NBA’s advice to players: Use our league’s mental health resources early and often

As far as professional sports associations in the United States, the NBA is no doubt the most-progressive. There’s work to be done, but in terms of diversity in management, gender equality in coaching and officiating, their stance on politics, and freedom of expression, the league has no peers in their small group. One of the other aspects that the NBA is ahead of the game on is their growing awareness of their players’ mental health and mental well-being.

NBA players are often reminded that mental wellness and assistance is available if they need it, and the league urges the players to take advantage of those resources no matter how small the issue may seem. In September 2018, prior to the start of the season, a letter came down from NBA Commissioner Adam Silver and Michele Roberts, the NBAPA executive director that talked about the upcoming season and be aware of their needs in the crush of a stressful season.

“Each of our offices has newly-enhanced mental wellness programs, which we encourage you to use to manage stress, anxiety and other challenges,” read the letter, a copy of which was obtained by The Associated Press after it was distributed Tuesday. “It’s a critical step that can also encourage teammates and fans alike to understand that it’s a sign of strength, not weakness, to ask for help.”

The NBA understands that even though the league is full of extraordinary athletes, that they are still very much humans that go through the same struggles as any other human. Case in point were NBA All-Stars DeMar DeRozan and Kevin Love having revealed last season that despite their status as some of the best of the bests, were both struggling with their mental health.

That doesn’t mean that they’re crazy, but that they were anxious and questioned themselves. It’s no surprise that in a league so competitive and under the constant surveillance of the fans, that there’s a lot of stress that comes along with that. Especially high profile players. Take Trae Young for example, he came into the league with as much hype as any other rookie, but despite good numbers, he’s very much struggled throughout the season. With those struggles come the naysayers and criticism and that can take a toll. Even on the most confident of players.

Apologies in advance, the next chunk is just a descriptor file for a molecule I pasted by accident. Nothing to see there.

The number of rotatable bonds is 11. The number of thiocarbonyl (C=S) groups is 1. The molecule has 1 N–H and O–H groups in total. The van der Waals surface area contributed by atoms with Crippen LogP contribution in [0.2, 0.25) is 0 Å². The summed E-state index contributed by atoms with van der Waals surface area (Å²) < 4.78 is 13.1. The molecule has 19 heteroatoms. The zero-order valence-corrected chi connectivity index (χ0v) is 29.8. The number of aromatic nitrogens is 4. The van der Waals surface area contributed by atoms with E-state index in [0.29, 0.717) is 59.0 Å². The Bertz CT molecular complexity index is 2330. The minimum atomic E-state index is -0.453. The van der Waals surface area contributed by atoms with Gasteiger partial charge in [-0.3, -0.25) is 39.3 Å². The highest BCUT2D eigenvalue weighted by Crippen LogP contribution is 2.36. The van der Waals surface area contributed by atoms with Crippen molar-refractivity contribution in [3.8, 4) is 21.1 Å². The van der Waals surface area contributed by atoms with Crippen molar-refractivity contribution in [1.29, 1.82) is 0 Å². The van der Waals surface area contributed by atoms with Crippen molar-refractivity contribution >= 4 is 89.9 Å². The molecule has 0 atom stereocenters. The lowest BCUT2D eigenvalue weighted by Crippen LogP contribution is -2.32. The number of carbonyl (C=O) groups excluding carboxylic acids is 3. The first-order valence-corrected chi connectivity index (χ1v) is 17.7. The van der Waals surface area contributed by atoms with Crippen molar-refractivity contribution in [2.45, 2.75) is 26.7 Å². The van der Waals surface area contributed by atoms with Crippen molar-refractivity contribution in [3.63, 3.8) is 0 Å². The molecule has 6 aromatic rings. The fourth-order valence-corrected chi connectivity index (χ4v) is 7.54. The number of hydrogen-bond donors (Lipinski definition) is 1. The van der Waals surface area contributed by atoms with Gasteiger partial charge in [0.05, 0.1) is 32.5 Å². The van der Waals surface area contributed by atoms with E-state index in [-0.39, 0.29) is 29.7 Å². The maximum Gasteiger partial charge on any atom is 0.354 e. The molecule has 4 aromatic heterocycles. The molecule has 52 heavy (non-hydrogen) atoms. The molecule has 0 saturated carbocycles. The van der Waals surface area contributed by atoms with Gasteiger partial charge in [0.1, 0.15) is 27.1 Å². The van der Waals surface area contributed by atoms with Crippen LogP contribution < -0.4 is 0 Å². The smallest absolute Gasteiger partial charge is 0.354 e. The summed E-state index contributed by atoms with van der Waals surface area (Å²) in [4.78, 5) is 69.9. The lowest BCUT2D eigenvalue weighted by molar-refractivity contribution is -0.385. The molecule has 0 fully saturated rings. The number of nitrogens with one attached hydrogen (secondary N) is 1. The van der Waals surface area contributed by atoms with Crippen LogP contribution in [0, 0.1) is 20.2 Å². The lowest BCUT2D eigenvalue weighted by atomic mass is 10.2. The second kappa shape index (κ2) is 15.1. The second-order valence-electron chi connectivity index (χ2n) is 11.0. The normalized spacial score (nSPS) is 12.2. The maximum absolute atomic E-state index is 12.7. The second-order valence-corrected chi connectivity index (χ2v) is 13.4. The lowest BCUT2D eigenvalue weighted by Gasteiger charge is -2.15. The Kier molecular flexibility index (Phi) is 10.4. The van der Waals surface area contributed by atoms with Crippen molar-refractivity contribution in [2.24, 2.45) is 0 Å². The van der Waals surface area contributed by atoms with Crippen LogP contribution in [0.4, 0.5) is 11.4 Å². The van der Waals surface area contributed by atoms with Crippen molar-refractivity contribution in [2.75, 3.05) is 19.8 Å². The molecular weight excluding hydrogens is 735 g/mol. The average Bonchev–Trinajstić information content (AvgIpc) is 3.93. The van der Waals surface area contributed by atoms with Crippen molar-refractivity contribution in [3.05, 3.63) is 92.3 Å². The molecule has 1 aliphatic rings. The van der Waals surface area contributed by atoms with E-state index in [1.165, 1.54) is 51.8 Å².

“Of course it’s tough,” Young says. “I just go back to the hotel and relax, not even turn on the TV, because I know they will be talking about me. [The criticism] isn’t gonna help me. I’ve tuned out social media because that’s a place that can really bring you down if you pay too close attention to what everyone is saying. So I don’t.”

On top of Young, Love and DeRozan, Cleveland’s head coach Tyronn Lue said during the NBA Finals that had been treated for anxiety during the regular season, and new Orlando Magic coach Steve Clifford wasn’t sleeping enough due to the stresses on being successful.

The letter from two of the top executives in the league also mentioned that both the league and the union will continue supporting players’ efforts to make societal help you find the most meaningful ways to make that difference,” Silver and Roberts wrote.

“We continue to support your efforts to bring together families, community leaders and law enforcement to rebuild trust in our neighborhoods; mentor and empower young people; encourage civic engagement; and amplify the voices of organizations that champion the values of equality, diversity and inclusion.”

“We may not always agree on every issue, but we still look out for one another,” Silver and Roberts wrote. “We listen and learn from each other. And we understand that we’re all part of something bigger than just a game.” With healthier NBA players comes a healthier league, and vice versa. We applause the NBA’s stance on de-stigmatizing mental health issues.

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